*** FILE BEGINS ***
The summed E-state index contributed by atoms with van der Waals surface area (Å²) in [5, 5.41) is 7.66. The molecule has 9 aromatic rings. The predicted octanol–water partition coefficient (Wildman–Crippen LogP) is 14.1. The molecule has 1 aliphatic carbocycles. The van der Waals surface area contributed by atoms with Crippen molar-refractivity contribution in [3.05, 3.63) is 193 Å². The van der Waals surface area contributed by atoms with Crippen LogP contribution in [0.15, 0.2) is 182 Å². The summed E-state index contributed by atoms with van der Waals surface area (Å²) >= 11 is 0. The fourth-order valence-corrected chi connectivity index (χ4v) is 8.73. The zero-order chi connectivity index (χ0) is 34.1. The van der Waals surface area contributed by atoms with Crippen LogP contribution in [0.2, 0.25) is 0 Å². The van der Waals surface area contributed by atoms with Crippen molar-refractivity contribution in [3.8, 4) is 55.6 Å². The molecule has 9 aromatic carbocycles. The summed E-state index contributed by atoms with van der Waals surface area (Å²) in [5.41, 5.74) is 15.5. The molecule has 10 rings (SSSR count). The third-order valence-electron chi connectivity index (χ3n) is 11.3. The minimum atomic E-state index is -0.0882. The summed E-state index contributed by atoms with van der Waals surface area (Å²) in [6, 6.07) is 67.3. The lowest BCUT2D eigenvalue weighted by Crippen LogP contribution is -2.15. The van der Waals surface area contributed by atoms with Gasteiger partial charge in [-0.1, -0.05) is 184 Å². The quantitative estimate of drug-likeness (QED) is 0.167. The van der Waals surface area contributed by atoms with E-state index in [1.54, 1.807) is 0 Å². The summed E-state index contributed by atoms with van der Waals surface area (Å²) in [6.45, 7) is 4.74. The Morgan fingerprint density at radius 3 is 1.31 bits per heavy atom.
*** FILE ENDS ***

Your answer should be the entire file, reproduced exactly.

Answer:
The summed E-state index contributed by atoms with van der Waals surface area (Å²) in [5, 5.41) is 7.66. The molecule has 9 aromatic rings. The predicted octanol–water partition coefficient (Wildman–Crippen LogP) is 14.1. The molecule has 1 aliphatic carbocycles. The van der Waals surface area contributed by atoms with Crippen molar-refractivity contribution in [3.05, 3.63) is 193 Å². The van der Waals surface area contributed by atoms with Crippen LogP contribution in [0.15, 0.2) is 182 Å². The summed E-state index contributed by atoms with van der Waals surface area (Å²) >= 11 is 0. The fourth-order valence-corrected chi connectivity index (χ4v) is 8.73. The zero-order chi connectivity index (χ0) is 34.1. The van der Waals surface area contributed by atoms with Crippen LogP contribution in [0.2, 0.25) is 0 Å². The van der Waals surface area contributed by atoms with Crippen molar-refractivity contribution in [3.8, 4) is 55.6 Å². The molecule has 9 aromatic carbocycles. The summed E-state index contributed by atoms with van der Waals surface area (Å²) in [5.41, 5.74) is 15.5. The molecule has 10 rings (SSSR count). The third-order valence-electron chi connectivity index (χ3n) is 11.3. The minimum atomic E-state index is -0.0882. The summed E-state index contributed by atoms with van der Waals surface area (Å²) in [6, 6.07) is 67.3. The lowest BCUT2D eigenvalue weighted by Crippen LogP contribution is -2.15. The van der Waals surface area contributed by atoms with Gasteiger partial charge in [-0.1, -0.05) is 184 Å². The quantitative estimate of drug-likeness (QED) is 0.167. The van der Waals surface area contributed by atoms with E-state index in [1.54, 1.807) is 0 Å². The summed E-state index contributed by atoms with van der Waals surface area (Å²) in [6.45, 7) is 4.74. The Morgan fingerprint density at radius 3 is 1.31 bits per heavy atom.